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Mandatory Credit: Photo by Universal History Archive/UIG/Shutterstock (4429486a) Lincoln cabinet officers: William H. Seward, Secretary of State, Edwin M. Stanton, Secretary of War, Gideon Welles, Secretary of the Navy, Salmon P. Chase, Secretary of the Treasury. VARIOUS
Universal History Archive/UIG/Shutterstock

That’s a lot of money

The largest currency denomination circulated is the $10,000 bill. Unlike most other bills, it didn’t picture a president, but rather treasury secretary Salmon P. Chase, who went on to serve as Chief Justice of the Supreme Court starting in 1864. If you haven’t seen a $10,000 bill floating around, there’s a reason for that. The government stopped producing them in 1969. Here are more mind-blowing facts about money.

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Mandatory Credit: Photo by Everett/Shutterstock (10410351a) Alexander Hamilton, by John Trumbull, 1804-06, American painting, oil on canvas. This painting is one of a series of Hamilton portraits Trumbull painted from 1804 to 1808, from Joseph Ceracchis marble sculpture of 1794.
Everett Collection/Shutterstock

Alexander Hamilton established our first bank

Alexander Hamilton established the first federal bank in Philadelphia in 1971, aptly named First Bank. Although the building is now a park service office, the history behind it and the gorgeous, columned exterior still make it a major tourist attraction. These are the most popular tourist attractions in every state.

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Mandatory Credit: Photo by Underwood Archives/UIG/Shutterstock (3838241a) Hollywood, Los Angeles:  c. 1924 A sign advertises the opening of the Hollywoodland housing development in the hills on Mulholland Drive overlooking Los Angeles. The white building below the sign is the Kanst Art Gallery, which opened on April 1, 1924 VARIOUS
Underwood Archives/UIG/Shutterstock

Hollywood has been making movies for more than 100 years

There’s a reason Hollywood is synonymous with the movies; Hollywood has been making films for over 100 years. The first movie made in Hollywood was The Count of Monte Cristo in 1908, although the movie was also partly filmed in Chicago. The first movie made entirely in Hollywood was a 1910 short film called, In Old California. If you’re a fan of the movies, you should plan your next vacation in one of these hotels where your favorite movies and TV shows were filmed.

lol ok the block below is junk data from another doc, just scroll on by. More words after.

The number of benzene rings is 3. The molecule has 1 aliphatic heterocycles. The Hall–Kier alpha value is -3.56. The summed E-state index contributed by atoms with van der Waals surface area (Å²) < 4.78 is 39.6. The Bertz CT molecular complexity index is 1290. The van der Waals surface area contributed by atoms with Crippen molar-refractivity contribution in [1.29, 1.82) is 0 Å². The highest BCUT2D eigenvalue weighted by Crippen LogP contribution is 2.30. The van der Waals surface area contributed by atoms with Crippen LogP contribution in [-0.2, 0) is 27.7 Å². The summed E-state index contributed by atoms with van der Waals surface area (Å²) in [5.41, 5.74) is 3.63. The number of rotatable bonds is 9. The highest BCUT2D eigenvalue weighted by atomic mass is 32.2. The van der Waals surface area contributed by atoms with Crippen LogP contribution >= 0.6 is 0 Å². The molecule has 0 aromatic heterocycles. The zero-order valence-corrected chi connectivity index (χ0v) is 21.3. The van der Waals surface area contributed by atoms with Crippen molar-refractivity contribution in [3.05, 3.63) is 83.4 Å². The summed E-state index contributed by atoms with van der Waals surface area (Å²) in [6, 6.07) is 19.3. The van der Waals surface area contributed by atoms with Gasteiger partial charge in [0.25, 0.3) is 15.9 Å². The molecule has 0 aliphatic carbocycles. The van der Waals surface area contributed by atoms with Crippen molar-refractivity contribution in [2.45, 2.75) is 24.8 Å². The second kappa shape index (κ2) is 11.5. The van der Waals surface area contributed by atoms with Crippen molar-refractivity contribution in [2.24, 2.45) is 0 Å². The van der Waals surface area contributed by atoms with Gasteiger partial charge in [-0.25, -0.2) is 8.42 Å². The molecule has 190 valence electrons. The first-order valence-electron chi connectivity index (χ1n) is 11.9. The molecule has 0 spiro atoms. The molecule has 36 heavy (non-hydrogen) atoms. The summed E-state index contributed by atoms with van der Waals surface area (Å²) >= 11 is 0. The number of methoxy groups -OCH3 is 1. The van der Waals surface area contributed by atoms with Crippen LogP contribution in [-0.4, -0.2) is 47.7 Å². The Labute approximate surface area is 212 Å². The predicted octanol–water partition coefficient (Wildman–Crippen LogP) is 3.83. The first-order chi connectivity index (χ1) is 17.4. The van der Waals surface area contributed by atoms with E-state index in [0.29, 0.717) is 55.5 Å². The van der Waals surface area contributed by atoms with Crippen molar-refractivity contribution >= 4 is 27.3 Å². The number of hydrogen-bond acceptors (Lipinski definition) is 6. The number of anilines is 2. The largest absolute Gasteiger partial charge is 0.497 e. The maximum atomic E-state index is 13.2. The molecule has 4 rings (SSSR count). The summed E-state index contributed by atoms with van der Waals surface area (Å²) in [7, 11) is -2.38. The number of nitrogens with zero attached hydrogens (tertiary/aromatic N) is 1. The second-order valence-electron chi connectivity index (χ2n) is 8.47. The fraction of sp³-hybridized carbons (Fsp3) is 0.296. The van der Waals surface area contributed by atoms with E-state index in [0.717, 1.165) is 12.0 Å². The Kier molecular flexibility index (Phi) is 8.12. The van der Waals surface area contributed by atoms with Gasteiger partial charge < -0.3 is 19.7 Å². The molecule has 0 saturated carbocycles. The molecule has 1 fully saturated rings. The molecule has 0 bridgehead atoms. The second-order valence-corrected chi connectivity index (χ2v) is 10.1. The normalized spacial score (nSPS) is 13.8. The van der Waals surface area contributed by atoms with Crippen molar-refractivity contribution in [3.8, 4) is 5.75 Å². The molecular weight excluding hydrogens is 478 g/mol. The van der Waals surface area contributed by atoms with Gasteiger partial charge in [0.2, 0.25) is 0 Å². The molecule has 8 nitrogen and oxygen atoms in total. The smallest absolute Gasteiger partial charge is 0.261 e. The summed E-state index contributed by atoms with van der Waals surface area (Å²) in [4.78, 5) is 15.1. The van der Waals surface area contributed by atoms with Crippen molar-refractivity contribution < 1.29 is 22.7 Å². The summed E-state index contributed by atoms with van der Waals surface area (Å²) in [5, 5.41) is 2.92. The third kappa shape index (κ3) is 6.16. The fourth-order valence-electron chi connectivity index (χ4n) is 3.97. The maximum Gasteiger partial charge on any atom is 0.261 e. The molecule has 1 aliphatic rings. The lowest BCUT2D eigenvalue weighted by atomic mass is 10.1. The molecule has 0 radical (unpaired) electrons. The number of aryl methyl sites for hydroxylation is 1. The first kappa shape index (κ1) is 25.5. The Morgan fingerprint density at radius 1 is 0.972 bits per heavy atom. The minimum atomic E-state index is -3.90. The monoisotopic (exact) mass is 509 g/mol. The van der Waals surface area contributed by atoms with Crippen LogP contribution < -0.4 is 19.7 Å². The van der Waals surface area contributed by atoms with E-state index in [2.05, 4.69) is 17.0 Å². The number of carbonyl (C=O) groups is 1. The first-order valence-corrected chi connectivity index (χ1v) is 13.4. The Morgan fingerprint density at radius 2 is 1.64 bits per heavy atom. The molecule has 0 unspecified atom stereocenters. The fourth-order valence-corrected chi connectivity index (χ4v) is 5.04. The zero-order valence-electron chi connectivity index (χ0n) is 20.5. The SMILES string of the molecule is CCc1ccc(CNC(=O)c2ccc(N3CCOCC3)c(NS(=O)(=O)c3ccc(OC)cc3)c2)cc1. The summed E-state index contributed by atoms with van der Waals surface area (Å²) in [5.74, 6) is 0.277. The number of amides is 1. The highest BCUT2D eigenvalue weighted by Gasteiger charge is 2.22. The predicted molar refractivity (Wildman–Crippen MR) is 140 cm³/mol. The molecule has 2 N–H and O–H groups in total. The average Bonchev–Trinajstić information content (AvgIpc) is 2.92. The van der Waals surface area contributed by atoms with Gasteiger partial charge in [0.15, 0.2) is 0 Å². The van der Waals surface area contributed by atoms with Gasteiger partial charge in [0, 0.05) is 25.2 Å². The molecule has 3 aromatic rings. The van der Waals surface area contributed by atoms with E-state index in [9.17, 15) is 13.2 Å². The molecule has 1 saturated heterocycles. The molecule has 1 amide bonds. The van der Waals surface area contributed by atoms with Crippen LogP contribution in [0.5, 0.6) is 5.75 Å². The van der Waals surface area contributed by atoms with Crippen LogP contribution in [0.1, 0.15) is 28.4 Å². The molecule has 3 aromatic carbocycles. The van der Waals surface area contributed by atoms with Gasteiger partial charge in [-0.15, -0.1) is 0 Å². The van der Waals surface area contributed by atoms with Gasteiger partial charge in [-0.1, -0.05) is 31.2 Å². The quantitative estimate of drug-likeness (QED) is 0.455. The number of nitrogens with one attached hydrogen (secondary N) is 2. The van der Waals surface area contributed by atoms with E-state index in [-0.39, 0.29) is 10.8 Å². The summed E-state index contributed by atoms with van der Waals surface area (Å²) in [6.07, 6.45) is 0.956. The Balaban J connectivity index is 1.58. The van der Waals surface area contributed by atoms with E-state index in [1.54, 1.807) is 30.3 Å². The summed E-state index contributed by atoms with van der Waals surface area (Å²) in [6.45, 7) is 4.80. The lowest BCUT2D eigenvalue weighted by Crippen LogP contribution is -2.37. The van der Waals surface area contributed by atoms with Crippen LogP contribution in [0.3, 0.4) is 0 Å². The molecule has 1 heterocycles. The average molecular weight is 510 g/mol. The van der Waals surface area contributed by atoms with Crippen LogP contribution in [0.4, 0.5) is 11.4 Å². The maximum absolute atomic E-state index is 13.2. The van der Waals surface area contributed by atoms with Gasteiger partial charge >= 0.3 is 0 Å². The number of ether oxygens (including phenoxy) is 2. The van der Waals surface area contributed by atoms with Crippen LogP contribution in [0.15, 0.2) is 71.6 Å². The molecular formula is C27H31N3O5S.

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Mandatory Credit: Photo by Everett/Shutterstock (10278080a) Suffragettes picketing the Senate Office Building in Washington in 1918. Left to right: Mildred Gilbert, Pauline Floyd, Vivian Pierce. They display a banner, How Long Must Women Wait for Liberty? Historical Collection
Everett Collection/Shutterstock

Women had to fight for basic rights

The 19th amendment to the constitution, which finally gave women the right to vote, was passed by Congress in 1919 and ratified in 1920. It was a moment that changed women’s history forever. Not only did women finally have the right to vote, but the amendment also gave them the right to own property.

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Mandatory Credit: Photo by Universal History Archive/UIG/Shutterstock (2541859a) Rosa Louise McCauley Parks (1913-2005), American Civil Rights activist. Booking photo taken at the time of her arrest for refusing to give up her seat on a Montgomery, Alabama, bus to a white passenger on 1 December 1955. History
Universal History Archive/UIG/Shutterstock

Rosa Parks knew exactly what she was doing

Many people like to portray Rosa Parks as an ordinary woman who was simply too tired to give up her seat on the bus to a white person in Alabama. But this narrative sells her short. The truth is Rosa Parks in 1955 when she refused to give up her seat on the bus, she was already a leader in Civil Rights Movement who went on to help organize and plan the Montgomery Bus Boycott. Here are other history lessons your teacher might have lied to you about.

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US 100 Obverse Art, Front Lit, Black Background, Magnified, Federal Reserve Note,
David Biagini/Shutterstock

You owe your bifocals to Ben Franklin

Ben Franklin was famously one of the Founding Fathers of our country, but he was also a revered inventor and scientist. His inventions included bifocals, the Franklin stove, the urinary catheter, and swimming fins. He is also one of the people who signed the U.S. Constitution.

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Corn Field With Cloudy Sky

We grow a lot of corn

Corn is the most widely grown produce in the United States. In fact, in 2019, U.S. farmers produced a mind-blowing 91.7 acres of corn. That’s enough to fill 69 million football fields.

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Mandatory Credit: Photo by Universal History Archive/Shutterstock (3864664a) The Pilgrim Fathers boarding the 'Mayflower' for their voyage to America. After painting by Bernard Gribble. VARIOUS
Universal History Archive/Shutterstock

There are millions of descendants of the Mayflower

In American folklore, perhaps no group of immigrants looms larger than the passengers of the Mayflower. In fact, the Mayflower pilgrims are so ingrained in our culture it’s easy to forget that they were real people. Today we have living proof of this, as there are an estimated 10 million Americans and 35 million worldwide descendants of the Mayflower. Amongst the most famous are John Adams, Julia Child, Humphrey Bogart, and Norman Rockwell. Next, read on to find ou 23 geography facts you didn’t learn in school.

Reader's Digest
Originally Published in Reader's Digest

Tamara Gane
Tamara Gane is a regular contributor to Reader's Digest. She's a travel expert who takes an average of 30 to 40 trips a year and covers vacation destinations, luggage, road trips, air travel and hotels.